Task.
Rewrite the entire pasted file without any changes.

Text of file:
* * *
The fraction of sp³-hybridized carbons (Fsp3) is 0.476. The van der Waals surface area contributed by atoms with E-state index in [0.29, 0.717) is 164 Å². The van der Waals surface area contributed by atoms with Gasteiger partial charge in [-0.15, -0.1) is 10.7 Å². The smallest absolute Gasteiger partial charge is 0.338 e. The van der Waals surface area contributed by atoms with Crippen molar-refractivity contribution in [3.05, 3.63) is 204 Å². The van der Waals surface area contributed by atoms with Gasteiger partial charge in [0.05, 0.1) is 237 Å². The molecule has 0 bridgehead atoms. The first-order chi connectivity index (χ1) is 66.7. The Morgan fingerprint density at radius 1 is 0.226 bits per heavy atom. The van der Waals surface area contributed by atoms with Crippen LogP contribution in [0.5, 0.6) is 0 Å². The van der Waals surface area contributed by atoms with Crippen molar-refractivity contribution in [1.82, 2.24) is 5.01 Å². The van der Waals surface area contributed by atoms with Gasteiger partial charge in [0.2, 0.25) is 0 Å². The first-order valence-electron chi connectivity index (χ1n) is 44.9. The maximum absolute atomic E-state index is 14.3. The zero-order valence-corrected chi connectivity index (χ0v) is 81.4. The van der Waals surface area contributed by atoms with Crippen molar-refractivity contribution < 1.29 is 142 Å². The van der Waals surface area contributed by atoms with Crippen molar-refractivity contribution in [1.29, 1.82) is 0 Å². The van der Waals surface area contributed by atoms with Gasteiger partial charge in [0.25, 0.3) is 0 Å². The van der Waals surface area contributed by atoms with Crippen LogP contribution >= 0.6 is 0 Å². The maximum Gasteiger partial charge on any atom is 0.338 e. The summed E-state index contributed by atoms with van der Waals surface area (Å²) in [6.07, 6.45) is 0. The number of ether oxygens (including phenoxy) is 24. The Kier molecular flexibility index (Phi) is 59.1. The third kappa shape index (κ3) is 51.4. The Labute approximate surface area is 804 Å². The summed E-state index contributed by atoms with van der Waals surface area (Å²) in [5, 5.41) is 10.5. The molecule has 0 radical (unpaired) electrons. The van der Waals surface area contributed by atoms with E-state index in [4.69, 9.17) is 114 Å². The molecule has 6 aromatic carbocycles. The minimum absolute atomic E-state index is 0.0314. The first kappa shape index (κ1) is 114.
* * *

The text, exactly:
The fraction of sp³-hybridized carbons (Fsp3) is 0.476. The van der Waals surface area contributed by atoms with E-state index in [0.29, 0.717) is 164 Å². The van der Waals surface area contributed by atoms with Gasteiger partial charge in [-0.15, -0.1) is 10.7 Å². The smallest absolute Gasteiger partial charge is 0.338 e. The van der Waals surface area contributed by atoms with Crippen molar-refractivity contribution in [3.05, 3.63) is 204 Å². The van der Waals surface area contributed by atoms with Gasteiger partial charge in [0.05, 0.1) is 237 Å². The molecule has 0 bridgehead atoms. The first-order chi connectivity index (χ1) is 66.7. The Morgan fingerprint density at radius 1 is 0.226 bits per heavy atom. The van der Waals surface area contributed by atoms with Crippen LogP contribution in [0.5, 0.6) is 0 Å². The van der Waals surface area contributed by atoms with Crippen molar-refractivity contribution in [1.82, 2.24) is 5.01 Å². The van der Waals surface area contributed by atoms with Gasteiger partial charge in [0.2, 0.25) is 0 Å². The first-order valence-electron chi connectivity index (χ1n) is 44.9. The maximum absolute atomic E-state index is 14.3. The zero-order valence-corrected chi connectivity index (χ0v) is 81.4. The van der Waals surface area contributed by atoms with Crippen molar-refractivity contribution < 1.29 is 142 Å². The van der Waals surface area contributed by atoms with Crippen molar-refractivity contribution in [1.29, 1.82) is 0 Å². The van der Waals surface area contributed by atoms with Gasteiger partial charge in [0.25, 0.3) is 0 Å². The van der Waals surface area contributed by atoms with Crippen LogP contribution >= 0.6 is 0 Å². The maximum Gasteiger partial charge on any atom is 0.338 e. The summed E-state index contributed by atoms with van der Waals surface area (Å²) in [6.07, 6.45) is 0. The number of ether oxygens (including phenoxy) is 24. The Kier molecular flexibility index (Phi) is 59.1. The third kappa shape index (κ3) is 51.4. The Labute approximate surface area is 804 Å². The summed E-state index contributed by atoms with van der Waals surface area (Å²) in [5, 5.41) is 10.5. The molecule has 0 radical (unpaired) electrons. The van der Waals surface area contributed by atoms with E-state index in [4.69, 9.17) is 114 Å². The molecule has 6 aromatic carbocycles. The minimum absolute atomic E-state index is 0.0314. The first kappa shape index (κ1) is 114.